Orange lines are usually not a good look. They are today though, thanks to Tim Henderson and this lovely ’63 Ford Econoline van. Tim’s model is based upon the customised Econoline owned by his friend Rose who runs Custom Vanner Magazine, and there’s more to see of Tim (and Rose)’s tan lines on Flickr via the link above.
Flickr’s Brick Flag has appeared here twice recently, with his excellent American 1960s ‘forward control’ vans, the Dodge A100 and Ford Econoline. We tend not to feature the same builder repeatedly in quick succession, but had we not today there would have been an Elven riot. Plus, – more importantly – we think this is bloody cool too.
The reason for the Elves’ excitement is obvious; Brick Flag‘s latest build is bright orange, features a racing stripe, wheelie-bar, ground-scraping stance, a huge rear wing, oh – and it has ‘some sort of turbo jet boat engine directly on its rear axle’, to quote the builder. This has also allowed for a bench seat to be fitted in place of the original two-seat set-up, which sounds safe.
Even Brick Flag admits this ‘makes no sense whatsoever’, but if you’re a TLCB Elf few things do, and that’s the way they like it. There’s more to see of Brick’s wildly modded ‘Pro Street’ ’60s Ford Econoline at his photostream – click the link above to fire up ‘some sort of turbo jet boat engine’ and become an orange blur.
From one simple, basic workhorse to another now, and possibly the most blandly-named vehicle in American history, the Ford Econoline.
Worried by Volkswagen’s assault on the budget van and pick-up market with the Type 2 Transporter, America’s domestic auto-makers began to build their own ‘forward-control’ pick-ups in the 1960s.
Ford based their design on the Falcon sedan which helped to keep costs low, as did leaf-spring suspension both front and rear, and a manual gearbox with just three speeds.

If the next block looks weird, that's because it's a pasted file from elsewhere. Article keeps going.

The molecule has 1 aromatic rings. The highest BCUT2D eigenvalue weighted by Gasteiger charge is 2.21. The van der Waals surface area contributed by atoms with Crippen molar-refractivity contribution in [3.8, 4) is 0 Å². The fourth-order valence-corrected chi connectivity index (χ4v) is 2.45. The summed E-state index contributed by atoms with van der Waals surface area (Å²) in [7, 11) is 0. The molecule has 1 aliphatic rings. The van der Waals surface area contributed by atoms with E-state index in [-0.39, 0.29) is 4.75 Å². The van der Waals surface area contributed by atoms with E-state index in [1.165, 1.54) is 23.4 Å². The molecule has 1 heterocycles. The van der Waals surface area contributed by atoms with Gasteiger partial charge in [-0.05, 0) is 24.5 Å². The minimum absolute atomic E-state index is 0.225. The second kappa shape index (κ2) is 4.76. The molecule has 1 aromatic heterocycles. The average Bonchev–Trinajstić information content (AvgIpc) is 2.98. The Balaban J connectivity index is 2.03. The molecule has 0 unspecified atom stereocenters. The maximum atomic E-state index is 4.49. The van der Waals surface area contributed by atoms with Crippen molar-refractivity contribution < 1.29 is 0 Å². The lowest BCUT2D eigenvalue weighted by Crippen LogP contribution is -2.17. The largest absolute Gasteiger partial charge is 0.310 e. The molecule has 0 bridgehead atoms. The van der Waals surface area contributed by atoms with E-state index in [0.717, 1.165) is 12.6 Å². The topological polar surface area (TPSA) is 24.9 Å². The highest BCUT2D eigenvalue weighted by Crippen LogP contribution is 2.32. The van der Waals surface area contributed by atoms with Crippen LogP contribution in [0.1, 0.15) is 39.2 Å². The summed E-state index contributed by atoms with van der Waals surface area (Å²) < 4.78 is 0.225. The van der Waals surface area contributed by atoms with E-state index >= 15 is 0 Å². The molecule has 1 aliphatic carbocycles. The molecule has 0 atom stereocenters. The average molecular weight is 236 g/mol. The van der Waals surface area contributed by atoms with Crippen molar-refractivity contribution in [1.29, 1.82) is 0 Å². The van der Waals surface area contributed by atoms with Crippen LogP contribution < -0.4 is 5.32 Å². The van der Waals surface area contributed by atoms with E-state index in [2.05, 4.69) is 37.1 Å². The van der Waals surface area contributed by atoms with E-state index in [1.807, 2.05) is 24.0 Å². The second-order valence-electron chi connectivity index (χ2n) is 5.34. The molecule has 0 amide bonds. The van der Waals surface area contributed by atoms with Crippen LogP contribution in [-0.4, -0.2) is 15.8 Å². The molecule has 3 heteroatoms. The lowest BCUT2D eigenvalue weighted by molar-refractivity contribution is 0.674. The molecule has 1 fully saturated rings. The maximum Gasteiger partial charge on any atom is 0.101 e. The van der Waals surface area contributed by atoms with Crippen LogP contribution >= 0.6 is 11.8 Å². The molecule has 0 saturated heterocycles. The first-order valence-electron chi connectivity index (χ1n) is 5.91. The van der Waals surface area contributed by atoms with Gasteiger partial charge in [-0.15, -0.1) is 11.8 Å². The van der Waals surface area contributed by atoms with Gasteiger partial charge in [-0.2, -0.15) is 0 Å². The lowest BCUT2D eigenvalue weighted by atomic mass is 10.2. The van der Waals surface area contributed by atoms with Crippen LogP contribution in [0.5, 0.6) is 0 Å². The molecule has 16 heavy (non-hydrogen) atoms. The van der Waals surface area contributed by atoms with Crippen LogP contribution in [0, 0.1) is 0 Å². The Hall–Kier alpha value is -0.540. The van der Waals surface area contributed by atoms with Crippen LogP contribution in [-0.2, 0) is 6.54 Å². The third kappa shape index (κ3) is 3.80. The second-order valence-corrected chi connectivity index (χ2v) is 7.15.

The Econoline did feature a racing stripe down the side though, and today we think it looks rather good, particularly as the Econoline had become a standard and far less interesting two-box van by the 1970s.
This superb Model Team recreation of the 1960s original comes from Brick Flag of Flickr, who has captured the 1961 Econoline pick-up wonderfully, including an excellent brick-built version of the ‘FORD’ stamped tailgate.
There’s more to see of Brick Flag’s model at his photostream – click the link above jump back to ’61.
We like humble, basic, and sometimes downright crappy vehicles here at The Lego Car Blog. It’s vehicles like these that make the world go round, and Ford’s ’75 Econoline van fits this brief beautifully.
This neat Technic version of the classic workhorse comes from Arsman604 of Eurobricks, and in keeping with the vehicle on which it is based his recreation eschews fancy features in favour of honest simple mechanical engineering. Working steering, opening doors and hood, and a removable body are included and there’s more to see at the Eurobricks forum via the link above.